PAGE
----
What is a worm egg count?

Worm egg counts are a very important part to your horse, donkey, mule and pony's health care routine. 

 

A worm egg count looks at a sample of your pony's poo under a microscope to see if there are any Strongyle (small and large redworm) and/or Ascarid (round worm) eggs. This will allow us to determine if your animal needs worming depending on how many eggs per gram there is in the poo. 

 

Each of our poo kits will allow us to tell you the infection level of adult egg laying worms and 

depending on the infection level we will be able to determine if your animal will require a wormer and advise you on the best product.

 

For a healthy adult equidae, we recommend you do a worm egg count every 2/3 months throughout the grazing season which is from spring to late autumn/early winter.

 

We generally don't worm egg count throughout the winter months. This is because one of the main parasites we are looking to detect, the small red worm, usually lay dormant during this time. 

Why can't I just worm without doing a worm egg count?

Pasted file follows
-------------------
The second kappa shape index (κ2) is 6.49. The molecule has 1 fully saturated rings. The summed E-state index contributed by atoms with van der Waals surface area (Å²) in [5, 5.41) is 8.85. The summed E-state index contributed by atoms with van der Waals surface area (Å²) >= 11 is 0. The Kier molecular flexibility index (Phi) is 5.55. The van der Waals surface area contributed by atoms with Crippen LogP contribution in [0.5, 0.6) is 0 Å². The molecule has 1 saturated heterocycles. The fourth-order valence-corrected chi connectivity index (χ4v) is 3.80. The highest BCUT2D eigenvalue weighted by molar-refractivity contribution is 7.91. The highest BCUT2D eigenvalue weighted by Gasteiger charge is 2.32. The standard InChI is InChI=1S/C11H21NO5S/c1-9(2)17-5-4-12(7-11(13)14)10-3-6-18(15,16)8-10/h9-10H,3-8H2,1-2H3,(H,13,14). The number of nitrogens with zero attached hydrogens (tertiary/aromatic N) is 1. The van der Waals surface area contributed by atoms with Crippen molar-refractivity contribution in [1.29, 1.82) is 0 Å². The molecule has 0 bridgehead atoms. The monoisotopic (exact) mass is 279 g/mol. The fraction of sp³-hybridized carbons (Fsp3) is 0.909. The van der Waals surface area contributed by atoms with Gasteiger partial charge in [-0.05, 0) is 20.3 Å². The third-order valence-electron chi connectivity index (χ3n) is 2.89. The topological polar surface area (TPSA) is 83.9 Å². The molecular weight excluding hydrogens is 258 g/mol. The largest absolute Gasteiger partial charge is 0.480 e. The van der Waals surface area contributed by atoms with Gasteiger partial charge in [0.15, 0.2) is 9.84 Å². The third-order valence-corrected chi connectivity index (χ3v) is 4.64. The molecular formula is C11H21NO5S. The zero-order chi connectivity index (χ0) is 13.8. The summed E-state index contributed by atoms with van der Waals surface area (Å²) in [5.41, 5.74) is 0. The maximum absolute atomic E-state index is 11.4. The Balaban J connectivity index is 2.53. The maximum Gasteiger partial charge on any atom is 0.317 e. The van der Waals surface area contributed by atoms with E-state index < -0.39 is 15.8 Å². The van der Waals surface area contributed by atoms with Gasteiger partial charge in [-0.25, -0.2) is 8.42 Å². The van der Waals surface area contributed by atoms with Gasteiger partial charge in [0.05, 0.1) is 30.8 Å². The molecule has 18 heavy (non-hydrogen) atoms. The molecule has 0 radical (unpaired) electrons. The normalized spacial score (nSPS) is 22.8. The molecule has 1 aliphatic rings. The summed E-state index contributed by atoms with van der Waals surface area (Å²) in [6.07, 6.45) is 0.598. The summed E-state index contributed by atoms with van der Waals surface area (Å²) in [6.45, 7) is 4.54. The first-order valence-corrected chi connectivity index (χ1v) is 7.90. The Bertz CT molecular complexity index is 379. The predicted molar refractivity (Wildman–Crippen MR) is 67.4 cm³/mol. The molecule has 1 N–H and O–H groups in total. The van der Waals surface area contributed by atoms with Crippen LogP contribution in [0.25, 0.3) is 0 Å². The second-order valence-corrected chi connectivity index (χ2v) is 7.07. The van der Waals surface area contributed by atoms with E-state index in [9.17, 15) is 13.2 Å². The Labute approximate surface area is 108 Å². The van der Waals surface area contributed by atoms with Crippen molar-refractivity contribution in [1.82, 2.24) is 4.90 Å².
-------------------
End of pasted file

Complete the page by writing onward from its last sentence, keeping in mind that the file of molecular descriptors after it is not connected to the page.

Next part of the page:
Worming your equidae when they do not need worming could eventually build up a resistance to wormers making it very difficult to control any worm burden in the future. It's much safer to check your animal's worm count before potentially giving medication that is not needed.

It can also save you money!

What worm eggs will we see from a worm egg count?

Worm egg counts commonly show small and large redworm eggs that have been laid by active adult worms. 

Worm eggs counts will not detect encysted (hibernating) small redworm, however these can now be tested with a blood sample.

Roundworm is usually only a problem in foals and previously neglected horses.

A worm egg count is not a reliable way of determining if your pony has a tapeworm burden due to the sporadic way in which tapeworms release their eggs at intermittent times, so there is only a small chance of finding them in a faecal sample. We would recommend testing with a saliva test in Spring and Autumn.

Bot fly larvae are not worms but should be treated once a year during the winter.

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Pony Poo, Unit 3 Ashleigh Meadow, Tregondale Farm, Menheniot, Cornwall, PL143RG

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